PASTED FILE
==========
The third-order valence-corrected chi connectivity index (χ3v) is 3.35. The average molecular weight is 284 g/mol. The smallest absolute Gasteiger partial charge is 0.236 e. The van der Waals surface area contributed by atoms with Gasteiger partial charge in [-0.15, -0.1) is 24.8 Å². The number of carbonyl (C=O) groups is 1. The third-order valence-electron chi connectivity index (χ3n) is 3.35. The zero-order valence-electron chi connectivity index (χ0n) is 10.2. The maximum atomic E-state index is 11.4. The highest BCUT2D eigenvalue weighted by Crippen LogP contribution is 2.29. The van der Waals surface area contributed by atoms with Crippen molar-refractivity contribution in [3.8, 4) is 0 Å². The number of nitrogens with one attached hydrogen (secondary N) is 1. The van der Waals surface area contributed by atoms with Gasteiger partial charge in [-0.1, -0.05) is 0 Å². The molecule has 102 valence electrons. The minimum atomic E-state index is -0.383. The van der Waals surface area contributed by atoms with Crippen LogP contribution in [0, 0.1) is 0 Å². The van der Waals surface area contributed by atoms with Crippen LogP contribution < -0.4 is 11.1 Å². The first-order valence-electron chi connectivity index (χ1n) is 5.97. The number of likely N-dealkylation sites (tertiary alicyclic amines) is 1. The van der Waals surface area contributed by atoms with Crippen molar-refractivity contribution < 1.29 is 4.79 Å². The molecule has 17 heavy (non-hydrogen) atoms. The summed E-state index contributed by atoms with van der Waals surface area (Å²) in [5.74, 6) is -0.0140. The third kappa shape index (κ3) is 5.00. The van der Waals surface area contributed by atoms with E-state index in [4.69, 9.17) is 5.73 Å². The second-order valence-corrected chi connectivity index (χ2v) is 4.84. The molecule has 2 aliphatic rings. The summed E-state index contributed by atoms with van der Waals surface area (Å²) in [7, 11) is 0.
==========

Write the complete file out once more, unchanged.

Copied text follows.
The third-order valence-corrected chi connectivity index (χ3v) is 3.35. The average molecular weight is 284 g/mol. The smallest absolute Gasteiger partial charge is 0.236 e. The van der Waals surface area contributed by atoms with Gasteiger partial charge in [-0.15, -0.1) is 24.8 Å². The number of carbonyl (C=O) groups is 1. The third-order valence-electron chi connectivity index (χ3n) is 3.35. The zero-order valence-electron chi connectivity index (χ0n) is 10.2. The maximum atomic E-state index is 11.4. The highest BCUT2D eigenvalue weighted by Crippen LogP contribution is 2.29. The van der Waals surface area contributed by atoms with Crippen molar-refractivity contribution in [3.8, 4) is 0 Å². The number of nitrogens with one attached hydrogen (secondary N) is 1. The van der Waals surface area contributed by atoms with Gasteiger partial charge in [-0.1, -0.05) is 0 Å². The molecule has 102 valence electrons. The minimum atomic E-state index is -0.383. The van der Waals surface area contributed by atoms with Crippen LogP contribution in [0, 0.1) is 0 Å². The van der Waals surface area contributed by atoms with Crippen LogP contribution < -0.4 is 11.1 Å². The first-order valence-electron chi connectivity index (χ1n) is 5.97. The number of likely N-dealkylation sites (tertiary alicyclic amines) is 1. The van der Waals surface area contributed by atoms with Crippen molar-refractivity contribution < 1.29 is 4.79 Å². The molecule has 17 heavy (non-hydrogen) atoms. The summed E-state index contributed by atoms with van der Waals surface area (Å²) in [5.74, 6) is -0.0140. The third kappa shape index (κ3) is 5.00. The van der Waals surface area contributed by atoms with E-state index in [4.69, 9.17) is 5.73 Å². The second-order valence-corrected chi connectivity index (χ2v) is 4.84. The molecule has 2 aliphatic rings. The summed E-state index contributed by atoms with van der Waals surface area (Å²) in [7, 11) is 0.